Slavery Routes: 4 part Documentary Series (4×52′)
Finishes: 26 October 2018Time: 9:00 PM
Venue: Russell Square: College Buildings
Type of Event: Film Screening
Dir. by Daniel Cattier, Juan Gélas, Fanny Glissant
Producers: Compagnie des Phares et Balises, ARTE France, Kwassa Films, RTBF, LX Filmes, RTP, Inrap
This is the story of a world whose territories and own frontiers were built by the slave trade. A world where violence, subjugation and profit imposed their routes. The history of slavery did not begin in the cotton fields. It is a much older tragedy, that has been going on since the dawn of humanity. From the VIIth century on, and for over 1,200 years, Africa was the epicenter of a gigantic traffic of human beings traversing the entire globe. Nubian, Fulani, Mandinka, Songhai, Susu, Akan, Yoruba, Igbo, Kongo, Yao, Somali… Over 20 million Africans were deported, sold and enslaved. This criminal system thrived, laying the foundations of empires around the world. Its scale was such that for a long time, it has been impossible to relate it comprehensively. And yet, it raises a fundamental question: how did Africa end up at the heart of the slavery routes?
Series convened by Dr Marie Rodet (SOAS Department of History, School of History, Religions & Philosophies) and Dr Shihan de Silva (Institute of Commonwealth Studies)
Monday 08 October 2018 at SOAS University of London, Khalili Lecture Theatre at 7pm-9pm
In presence of the filmmaker Juan Angelas, followed by a Q&A
Part 1: 476 – 1375: Beyond the desert
In 476 AD, Rome fell under the pressure of barbarian invasions. On the ruins of the Roman Empire, the Arabs founded an immense empire that stretched from the banks of the Indus to the South of the Sahara. Between Africa and the Middle East, a huge slave trade network was forged, that would last for centuries. At the heart of this continental network, two major merchant cities stood out. In the North, at the crossroads of the Arabian Peninsula and Africa, Cairo, the most important Muslim city and the main commercial hub of Africa. In the South, Timbuktu, the stronghold of the great West African empires, and point of departure of the trans-Saharan caravans. In this epic and documented story, the first episode of Slavery Routes tells 700 years of history and reveals how the sub-Saharan populations have become, over centuries, the main “raw material” of the greatest deportation in history.
Monday 15 October 2018 at SOAS University of London, Khalili Lecture Theatre at 7pm-9pm
Q&A with Dr Vincent Hiribarren (Kings College)
Part 2: 1375 – 1620: For all the gold of the world
At the end of the Middle Ages, Europe opened up to the world and discovered that it was at the margins of the main area wealth generation on the planet: Africa. The Portuguese Conquistadores were the first to set out to conquer Africa. They went to get gold, and came back with hundreds of thousands of captives to sell in Europe. Between the African coasts, Brazil and their trading posts, the Portuguese set up the first colonies entirely populated by slaves. Off the coast of Gabon, the island of São Tomé became the testing ground for the most profitable exploitation system ever to exist: the sugar plantation…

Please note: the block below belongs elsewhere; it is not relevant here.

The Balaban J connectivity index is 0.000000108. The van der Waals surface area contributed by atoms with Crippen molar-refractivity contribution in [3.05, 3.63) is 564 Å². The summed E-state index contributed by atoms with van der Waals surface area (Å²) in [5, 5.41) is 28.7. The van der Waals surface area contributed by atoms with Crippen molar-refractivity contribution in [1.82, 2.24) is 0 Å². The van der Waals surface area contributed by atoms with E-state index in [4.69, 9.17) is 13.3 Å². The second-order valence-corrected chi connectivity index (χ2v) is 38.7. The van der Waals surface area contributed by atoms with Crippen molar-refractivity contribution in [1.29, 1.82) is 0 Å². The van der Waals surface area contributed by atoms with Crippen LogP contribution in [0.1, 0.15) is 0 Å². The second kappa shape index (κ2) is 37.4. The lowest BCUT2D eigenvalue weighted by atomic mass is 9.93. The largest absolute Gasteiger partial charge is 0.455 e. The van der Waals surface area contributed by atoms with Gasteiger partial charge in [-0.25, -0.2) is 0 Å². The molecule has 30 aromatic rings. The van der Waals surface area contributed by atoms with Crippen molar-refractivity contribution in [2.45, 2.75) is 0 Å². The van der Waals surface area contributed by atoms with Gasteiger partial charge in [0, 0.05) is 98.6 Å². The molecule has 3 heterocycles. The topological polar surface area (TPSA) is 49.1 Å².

Wednesday 24 October 2018 at SOAS University of London, Khalili Lecture Theatre at 7pm-9pm
Q&A with Prof Catherine Coquery-Vidrovitch (University Paris – Diderot)
Part 3: 1620 – 1789: From sugar to rebellion
XVIIth century. The Atlantic has become the battlefield of the sugar war. French, English, Dutch and Spaniards fought for the Caribbean to cultivate sugar cane. To satisfy their dreams of fortune, the European Kingdoms opened new slavery routes between Africa and the islands of the New World. With the complicity of banks and insurance companies, they industrialized their methods and brought the number of deportations to unprecedented levels. Trapped, nearly 7 million African were caught up in a gigantic hurricane of violence.
Friday 26 October 2018 at SOAS University of London, Khalili Lecture Theatre at 7pm-9pm
Q&A with Dr Klara Boyer-Rossol (EPHE Paris)
Part 4: From 1789 to 1888: The new frontiers of slavery
In London, Paris and Washington, the abolitionist movement was gathering momentum. After the slave rebellion in Santo Domingo, and facing the public opinion’s growing outrage, the major European powers abolished the trans-Atlantic trade in 1807. Yet Europe, in the midst of the industrial revolution, could not do without the slave workforce. To satisfy its needs in raw materials, it pushed further the frontiers of slavery and turned a blind eye on the new forms of human exploitation in Brazil, the United States and Africa. At a time when legal trade was finally prohibited, the deportation of African captives would explode, and become more important than ever. Within 50 years, nearly 2.5 million were deported.
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Organisers: SOAS School of History, Philosophies and Religions, SOAS Centre of African Studies and Institute of Commonwealth Studies
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